New Data on the Gateway to Prescription Abuse

New Data on the Gateway to Prescription Abuse

People who misuse prescription pain relievers all have one thing in common: a recent history of illicit drug use.

This conclusion was reached by a University of Georgia nationwide study using responses from over 13,000 people to a questionnaire investigating their drug use behavior. The questionnaire is part of the National Survey on Drug Use and Health, sponsored by the U.S. Department of Health and Human Services. The annual survey collects data on the use of tobacco, alcohol, illicit drugs, prescription drugs, and mental health problems among individuals aged 12 and older.

“Male or female, black or white, rich or poor, the singular thing we found was that if they were an illicit drug user, they also had many, many times higher odds of misusing prescription pain relievers,” said Orion Mowbray, an assistant professor in the School of Social Work and the UGA study’s lead author.

Prescription pain relievers represent the majority of all prescription drugs that are abused in the U.S., and misuse has risen dramatically in recent years. Pain relievers containing synthetic opioids like hydrocodone and oxycodone are the most over-used prescription drugs.

The CDC also reported an increase in opioid related mortality over the decade 1999-2008. Increases in emergency room treatments for opioid misuse that included both accidental overdoses and suicide attempts rose 183% in 2004 to 2011, according to a 2013 report by the Substance Abuse and Mental Health Services Administration.

The reason for the increase is not clear, but the report offers possible solutions to address the problem.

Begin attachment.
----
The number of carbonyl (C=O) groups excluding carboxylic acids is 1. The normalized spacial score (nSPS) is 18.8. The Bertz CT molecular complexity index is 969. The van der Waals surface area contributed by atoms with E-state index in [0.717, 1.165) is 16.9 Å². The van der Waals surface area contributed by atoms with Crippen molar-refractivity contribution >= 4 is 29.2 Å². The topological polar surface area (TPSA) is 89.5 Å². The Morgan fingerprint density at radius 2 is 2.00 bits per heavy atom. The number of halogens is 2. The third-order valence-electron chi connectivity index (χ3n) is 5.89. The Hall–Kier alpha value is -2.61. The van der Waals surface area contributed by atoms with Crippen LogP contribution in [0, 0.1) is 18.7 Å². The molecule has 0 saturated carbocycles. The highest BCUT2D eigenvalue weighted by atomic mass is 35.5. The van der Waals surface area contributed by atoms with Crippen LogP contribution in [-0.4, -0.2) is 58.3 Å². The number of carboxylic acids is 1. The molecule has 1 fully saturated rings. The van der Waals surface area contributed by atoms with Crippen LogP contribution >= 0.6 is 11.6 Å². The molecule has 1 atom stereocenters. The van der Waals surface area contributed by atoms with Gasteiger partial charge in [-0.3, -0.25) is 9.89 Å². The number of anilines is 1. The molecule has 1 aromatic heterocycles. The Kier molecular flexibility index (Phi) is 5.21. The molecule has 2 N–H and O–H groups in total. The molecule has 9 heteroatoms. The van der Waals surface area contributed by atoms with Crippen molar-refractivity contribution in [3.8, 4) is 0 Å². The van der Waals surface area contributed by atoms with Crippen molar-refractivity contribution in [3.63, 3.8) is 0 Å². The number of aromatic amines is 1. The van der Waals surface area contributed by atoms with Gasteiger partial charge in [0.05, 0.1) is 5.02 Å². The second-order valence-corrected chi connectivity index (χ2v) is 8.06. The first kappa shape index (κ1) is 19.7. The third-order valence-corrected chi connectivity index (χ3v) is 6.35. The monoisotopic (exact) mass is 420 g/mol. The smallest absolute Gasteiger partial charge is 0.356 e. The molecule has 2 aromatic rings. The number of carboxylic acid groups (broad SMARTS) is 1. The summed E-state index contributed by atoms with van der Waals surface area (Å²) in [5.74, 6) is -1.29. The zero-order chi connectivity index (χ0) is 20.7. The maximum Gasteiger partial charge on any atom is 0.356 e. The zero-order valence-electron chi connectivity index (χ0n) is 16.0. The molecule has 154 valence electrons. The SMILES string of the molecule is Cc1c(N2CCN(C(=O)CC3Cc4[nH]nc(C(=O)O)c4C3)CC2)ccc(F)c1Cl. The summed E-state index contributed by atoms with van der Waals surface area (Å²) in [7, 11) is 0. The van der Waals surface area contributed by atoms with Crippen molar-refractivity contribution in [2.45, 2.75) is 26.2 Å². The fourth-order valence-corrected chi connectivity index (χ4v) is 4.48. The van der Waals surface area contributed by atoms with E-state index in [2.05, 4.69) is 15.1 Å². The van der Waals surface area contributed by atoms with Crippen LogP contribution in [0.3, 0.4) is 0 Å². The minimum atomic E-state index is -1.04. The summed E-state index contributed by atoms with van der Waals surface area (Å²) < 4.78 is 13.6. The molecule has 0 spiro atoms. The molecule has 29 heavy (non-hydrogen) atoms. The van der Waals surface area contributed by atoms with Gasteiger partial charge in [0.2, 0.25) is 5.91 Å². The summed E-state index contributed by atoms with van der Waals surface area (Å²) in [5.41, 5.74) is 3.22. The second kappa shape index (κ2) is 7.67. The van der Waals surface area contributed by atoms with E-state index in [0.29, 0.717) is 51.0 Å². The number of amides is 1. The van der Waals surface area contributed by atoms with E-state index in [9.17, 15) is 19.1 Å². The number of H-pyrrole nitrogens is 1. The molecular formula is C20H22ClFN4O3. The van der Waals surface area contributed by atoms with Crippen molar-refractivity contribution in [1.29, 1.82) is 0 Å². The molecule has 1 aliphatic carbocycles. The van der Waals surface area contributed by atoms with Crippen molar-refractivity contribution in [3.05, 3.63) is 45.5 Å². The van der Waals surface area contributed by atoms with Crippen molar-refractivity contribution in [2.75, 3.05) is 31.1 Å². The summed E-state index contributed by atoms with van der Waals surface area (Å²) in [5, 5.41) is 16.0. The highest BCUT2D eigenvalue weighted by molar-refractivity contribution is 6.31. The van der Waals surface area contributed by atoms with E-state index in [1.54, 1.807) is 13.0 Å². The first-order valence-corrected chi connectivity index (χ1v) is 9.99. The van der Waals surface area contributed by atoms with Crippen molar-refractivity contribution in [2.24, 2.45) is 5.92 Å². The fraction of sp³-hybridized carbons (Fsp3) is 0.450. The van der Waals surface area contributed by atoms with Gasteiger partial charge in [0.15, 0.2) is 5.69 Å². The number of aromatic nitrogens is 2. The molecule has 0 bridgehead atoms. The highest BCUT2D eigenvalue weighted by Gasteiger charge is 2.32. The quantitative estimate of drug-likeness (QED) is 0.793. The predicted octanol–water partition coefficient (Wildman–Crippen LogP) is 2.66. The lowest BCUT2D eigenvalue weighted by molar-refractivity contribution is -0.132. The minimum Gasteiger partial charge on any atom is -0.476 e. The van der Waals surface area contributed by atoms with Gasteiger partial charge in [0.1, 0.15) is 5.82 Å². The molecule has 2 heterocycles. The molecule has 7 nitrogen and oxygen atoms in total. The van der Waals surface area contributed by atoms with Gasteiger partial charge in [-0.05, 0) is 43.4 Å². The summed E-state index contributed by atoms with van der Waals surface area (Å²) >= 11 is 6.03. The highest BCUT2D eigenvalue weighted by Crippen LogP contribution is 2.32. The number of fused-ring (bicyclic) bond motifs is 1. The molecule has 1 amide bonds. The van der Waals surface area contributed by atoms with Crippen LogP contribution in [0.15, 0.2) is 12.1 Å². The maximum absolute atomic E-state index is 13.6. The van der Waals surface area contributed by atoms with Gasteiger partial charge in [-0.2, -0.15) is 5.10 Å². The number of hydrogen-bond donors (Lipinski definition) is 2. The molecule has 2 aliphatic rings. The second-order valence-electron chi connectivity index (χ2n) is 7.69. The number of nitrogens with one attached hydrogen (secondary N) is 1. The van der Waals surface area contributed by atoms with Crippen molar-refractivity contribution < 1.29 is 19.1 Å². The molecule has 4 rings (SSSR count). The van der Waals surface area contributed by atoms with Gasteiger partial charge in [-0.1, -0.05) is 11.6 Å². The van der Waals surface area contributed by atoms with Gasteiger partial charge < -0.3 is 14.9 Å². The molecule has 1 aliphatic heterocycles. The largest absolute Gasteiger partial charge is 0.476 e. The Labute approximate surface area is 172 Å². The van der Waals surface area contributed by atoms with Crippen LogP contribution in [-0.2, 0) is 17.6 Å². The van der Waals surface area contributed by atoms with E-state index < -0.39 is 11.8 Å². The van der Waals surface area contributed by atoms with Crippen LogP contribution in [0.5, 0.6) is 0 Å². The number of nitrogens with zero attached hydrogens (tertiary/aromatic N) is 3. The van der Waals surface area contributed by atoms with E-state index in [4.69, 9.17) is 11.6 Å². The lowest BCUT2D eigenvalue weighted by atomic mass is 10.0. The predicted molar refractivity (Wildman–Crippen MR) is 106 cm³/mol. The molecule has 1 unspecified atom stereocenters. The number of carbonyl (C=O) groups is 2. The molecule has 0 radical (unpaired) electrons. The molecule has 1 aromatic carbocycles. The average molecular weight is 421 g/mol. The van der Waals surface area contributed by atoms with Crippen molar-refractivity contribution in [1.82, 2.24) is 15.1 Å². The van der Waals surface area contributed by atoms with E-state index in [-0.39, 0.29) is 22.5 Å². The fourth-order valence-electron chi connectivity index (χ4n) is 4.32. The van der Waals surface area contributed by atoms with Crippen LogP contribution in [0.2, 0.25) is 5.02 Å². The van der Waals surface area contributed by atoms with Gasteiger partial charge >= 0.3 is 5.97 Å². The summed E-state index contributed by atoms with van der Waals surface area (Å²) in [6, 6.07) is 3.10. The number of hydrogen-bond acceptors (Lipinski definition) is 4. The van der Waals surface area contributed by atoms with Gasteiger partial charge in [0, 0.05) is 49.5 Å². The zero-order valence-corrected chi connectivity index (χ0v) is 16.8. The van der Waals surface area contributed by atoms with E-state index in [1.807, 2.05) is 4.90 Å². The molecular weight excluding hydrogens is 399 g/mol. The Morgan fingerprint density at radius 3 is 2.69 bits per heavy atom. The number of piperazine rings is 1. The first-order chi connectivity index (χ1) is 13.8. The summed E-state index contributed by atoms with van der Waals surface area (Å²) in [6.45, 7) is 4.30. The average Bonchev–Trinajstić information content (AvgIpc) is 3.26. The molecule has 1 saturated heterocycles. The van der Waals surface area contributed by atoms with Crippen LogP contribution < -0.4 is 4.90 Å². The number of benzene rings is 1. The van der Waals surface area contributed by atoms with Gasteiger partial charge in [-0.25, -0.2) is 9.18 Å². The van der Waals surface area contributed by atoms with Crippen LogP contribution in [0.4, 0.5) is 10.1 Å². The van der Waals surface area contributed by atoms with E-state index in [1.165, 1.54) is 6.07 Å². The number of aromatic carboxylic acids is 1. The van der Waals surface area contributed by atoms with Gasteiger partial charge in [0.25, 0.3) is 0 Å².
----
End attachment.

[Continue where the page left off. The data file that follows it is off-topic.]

“If we know how people come to possess the pain relievers they misuse, we can design better ways to lower that likelihood,” said Mowbray. “This study gives us the knowledge we need to substantially reduce the opportunities for misuse.”

The UGA researchers determined that adults aged 50 and above were more likely to acquire pain relievers through the use of more than one doctor – a behavior known as “doctor shopping” – whereas younger individuals were more likely to acquire them from friends, family, or drug dealers.

The researchers recommend use of the doctor-patient relationship to curb this trend.

“Doctors may conduct higher quality conversations with older patients about the consequences of drug use before they make any prescription decisions, while families and friends should know about the substantial health risks before they supply a young person with a prescription pain reliever,” said Mowbray.

The study also calls for greater coordination between medical care providers to reduce the possibility of over-prescription of painkillers, and for improving the communication between doctors, patients and the public. Recent implementations of prescription monitoring programs introduced in 49 states are also designed to reduce the acquisition of prescription medications from multiple doctors.

The study, “Prescription pain reliever misuse prevalence, correlates, and origin of possession throughout the life course,” is available online at the URL listed below.

Prescription pain reliever misuse prevalence, correlates, and origin of possession throughout the life course Addictive Behaviors Volume 50, November 2015, Pages 22–27.


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Authored by: Kurt W.G. Matthies

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I’m with you, Dennis. This whole epidemic du jour crackdown is doing way more harm than good. My life is just gone - not diminished, but disappeared - since the pain meds I’ve been on for over ten years were arbitrarily cut in half now that doctors, instead of being able to assess and treat individual patients based on their own judgment and the patient’s condition, are now required to follow the DEA/CDC/name your own alphabet agency’s prescribing criteria. Because, you know, the one-size-fits-all approach is so very effective.